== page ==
Elm trees used to stand proudly in our woods. I know this because John, who has been tending the garden here since the 1960s, remembers them, and also because we still have some in a hedgerow by the bridleway. They only ever reach about 15ft before dying back again, a reminder of the deadly powers of the sac fungi spread by its willing henchmen, the elm bark beetle family. I’ve become used to this cycle of tristesse, but the prospects for our oak trees are overtaking it as the number-one sylvan crisis.
Acute Oak Decline is becoming increasingly documented and its consequences could be cata-strophic for this great tree. I’ve become obsessed by dead branches and thinning leaf cover, but healthy oaks also go through a dying process and sparse canopies are one of the characteristics of the tree at certain stages of its life. When normal trees begin to rot on the inside, they can still live for decades, providing a mass of micro-habitats.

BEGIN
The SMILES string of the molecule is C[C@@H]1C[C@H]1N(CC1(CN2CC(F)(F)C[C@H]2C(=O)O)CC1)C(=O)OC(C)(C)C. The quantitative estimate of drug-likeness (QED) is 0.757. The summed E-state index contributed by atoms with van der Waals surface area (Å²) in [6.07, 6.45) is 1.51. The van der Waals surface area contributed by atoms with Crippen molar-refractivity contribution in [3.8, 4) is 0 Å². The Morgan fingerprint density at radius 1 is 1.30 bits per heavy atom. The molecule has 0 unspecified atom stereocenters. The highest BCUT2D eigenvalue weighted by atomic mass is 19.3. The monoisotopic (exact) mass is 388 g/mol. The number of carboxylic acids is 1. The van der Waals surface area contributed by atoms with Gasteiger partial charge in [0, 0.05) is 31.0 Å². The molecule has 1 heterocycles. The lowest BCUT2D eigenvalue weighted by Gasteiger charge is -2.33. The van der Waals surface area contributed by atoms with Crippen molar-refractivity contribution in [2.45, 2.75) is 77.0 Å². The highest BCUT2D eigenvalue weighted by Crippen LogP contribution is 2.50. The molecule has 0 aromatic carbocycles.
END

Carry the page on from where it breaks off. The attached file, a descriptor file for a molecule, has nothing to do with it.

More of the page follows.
However, dark fluid seeping from cracks in the bark is an indication of bacteria infecting the tree. The scientists need to work out what’s natural ageing and what’s a species-threatening disease. A cycle of dying hedgerow saplings really would be something to cry about, and is no future for our most noble of trees.
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